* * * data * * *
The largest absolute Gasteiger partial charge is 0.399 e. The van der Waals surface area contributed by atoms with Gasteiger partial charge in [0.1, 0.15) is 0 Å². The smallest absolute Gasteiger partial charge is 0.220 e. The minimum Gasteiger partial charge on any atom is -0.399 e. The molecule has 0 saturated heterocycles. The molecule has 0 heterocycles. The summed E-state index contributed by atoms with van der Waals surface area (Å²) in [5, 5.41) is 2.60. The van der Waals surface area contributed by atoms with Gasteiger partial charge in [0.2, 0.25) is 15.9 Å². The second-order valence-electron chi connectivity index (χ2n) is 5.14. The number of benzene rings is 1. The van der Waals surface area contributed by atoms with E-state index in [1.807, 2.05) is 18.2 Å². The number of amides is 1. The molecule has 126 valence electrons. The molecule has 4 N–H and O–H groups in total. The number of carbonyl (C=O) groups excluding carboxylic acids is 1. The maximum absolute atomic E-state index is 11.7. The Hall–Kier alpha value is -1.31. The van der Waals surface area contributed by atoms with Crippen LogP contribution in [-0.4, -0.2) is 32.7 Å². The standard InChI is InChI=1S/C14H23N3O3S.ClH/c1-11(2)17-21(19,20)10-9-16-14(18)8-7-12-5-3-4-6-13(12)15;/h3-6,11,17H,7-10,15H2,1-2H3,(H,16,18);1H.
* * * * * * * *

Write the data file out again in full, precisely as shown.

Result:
The largest absolute Gasteiger partial charge is 0.399 e. The van der Waals surface area contributed by atoms with Gasteiger partial charge in [0.1, 0.15) is 0 Å². The smallest absolute Gasteiger partial charge is 0.220 e. The minimum Gasteiger partial charge on any atom is -0.399 e. The molecule has 0 saturated heterocycles. The molecule has 0 heterocycles. The summed E-state index contributed by atoms with van der Waals surface area (Å²) in [5, 5.41) is 2.60. The van der Waals surface area contributed by atoms with Gasteiger partial charge in [0.2, 0.25) is 15.9 Å². The second-order valence-electron chi connectivity index (χ2n) is 5.14. The number of benzene rings is 1. The van der Waals surface area contributed by atoms with E-state index in [1.807, 2.05) is 18.2 Å². The number of amides is 1. The molecule has 126 valence electrons. The molecule has 4 N–H and O–H groups in total. The number of carbonyl (C=O) groups excluding carboxylic acids is 1. The maximum absolute atomic E-state index is 11.7. The Hall–Kier alpha value is -1.31. The van der Waals surface area contributed by atoms with Crippen LogP contribution in [-0.4, -0.2) is 32.7 Å². The standard InChI is InChI=1S/C14H23N3O3S.ClH/c1-11(2)17-21(19,20)10-9-16-14(18)8-7-12-5-3-4-6-13(12)15;/h3-6,11,17H,7-10,15H2,1-2H3,(H,16,18);1H.